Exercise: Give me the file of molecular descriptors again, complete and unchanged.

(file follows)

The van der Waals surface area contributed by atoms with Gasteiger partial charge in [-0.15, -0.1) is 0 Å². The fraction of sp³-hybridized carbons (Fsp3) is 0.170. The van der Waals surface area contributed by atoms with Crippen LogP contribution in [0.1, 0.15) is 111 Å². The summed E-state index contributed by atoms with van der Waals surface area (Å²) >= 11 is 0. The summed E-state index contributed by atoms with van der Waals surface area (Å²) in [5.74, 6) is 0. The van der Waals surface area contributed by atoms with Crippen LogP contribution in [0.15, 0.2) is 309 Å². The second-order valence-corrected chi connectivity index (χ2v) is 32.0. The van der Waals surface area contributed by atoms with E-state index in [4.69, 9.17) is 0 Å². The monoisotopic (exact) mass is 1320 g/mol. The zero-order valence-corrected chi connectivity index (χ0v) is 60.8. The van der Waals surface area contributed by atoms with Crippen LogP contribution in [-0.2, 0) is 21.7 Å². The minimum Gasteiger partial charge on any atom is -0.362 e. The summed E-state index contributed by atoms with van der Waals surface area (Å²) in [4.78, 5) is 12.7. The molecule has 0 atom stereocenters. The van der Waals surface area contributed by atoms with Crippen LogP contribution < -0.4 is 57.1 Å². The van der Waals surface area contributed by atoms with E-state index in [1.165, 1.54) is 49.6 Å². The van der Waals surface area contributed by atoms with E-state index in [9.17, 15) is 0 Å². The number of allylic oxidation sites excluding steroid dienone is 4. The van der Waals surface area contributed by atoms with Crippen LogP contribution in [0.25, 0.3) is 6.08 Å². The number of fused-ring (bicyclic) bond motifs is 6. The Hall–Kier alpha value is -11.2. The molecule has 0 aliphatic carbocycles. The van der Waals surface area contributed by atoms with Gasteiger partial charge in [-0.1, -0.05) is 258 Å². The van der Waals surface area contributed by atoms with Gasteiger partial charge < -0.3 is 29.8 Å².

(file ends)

The van der Waals surface area contributed by atoms with Gasteiger partial charge in [-0.15, -0.1) is 0 Å². The fraction of sp³-hybridized carbons (Fsp3) is 0.170. The van der Waals surface area contributed by atoms with Crippen LogP contribution in [0.1, 0.15) is 111 Å². The summed E-state index contributed by atoms with van der Waals surface area (Å²) >= 11 is 0. The summed E-state index contributed by atoms with van der Waals surface area (Å²) in [5.74, 6) is 0. The van der Waals surface area contributed by atoms with Crippen LogP contribution in [0.15, 0.2) is 309 Å². The second-order valence-corrected chi connectivity index (χ2v) is 32.0. The van der Waals surface area contributed by atoms with E-state index in [4.69, 9.17) is 0 Å². The monoisotopic (exact) mass is 1320 g/mol. The zero-order valence-corrected chi connectivity index (χ0v) is 60.8. The van der Waals surface area contributed by atoms with Crippen LogP contribution in [-0.2, 0) is 21.7 Å². The minimum Gasteiger partial charge on any atom is -0.362 e. The summed E-state index contributed by atoms with van der Waals surface area (Å²) in [4.78, 5) is 12.7. The molecule has 0 atom stereocenters. The van der Waals surface area contributed by atoms with Crippen LogP contribution < -0.4 is 57.1 Å². The van der Waals surface area contributed by atoms with E-state index in [1.165, 1.54) is 49.6 Å². The van der Waals surface area contributed by atoms with E-state index in [9.17, 15) is 0 Å². The number of allylic oxidation sites excluding steroid dienone is 4. The van der Waals surface area contributed by atoms with Crippen LogP contribution in [0.25, 0.3) is 6.08 Å². The number of fused-ring (bicyclic) bond motifs is 6. The Hall–Kier alpha value is -11.2. The molecule has 0 aliphatic carbocycles. The van der Waals surface area contributed by atoms with Gasteiger partial charge in [-0.1, -0.05) is 258 Å². The van der Waals surface area contributed by atoms with Gasteiger partial charge < -0.3 is 29.8 Å².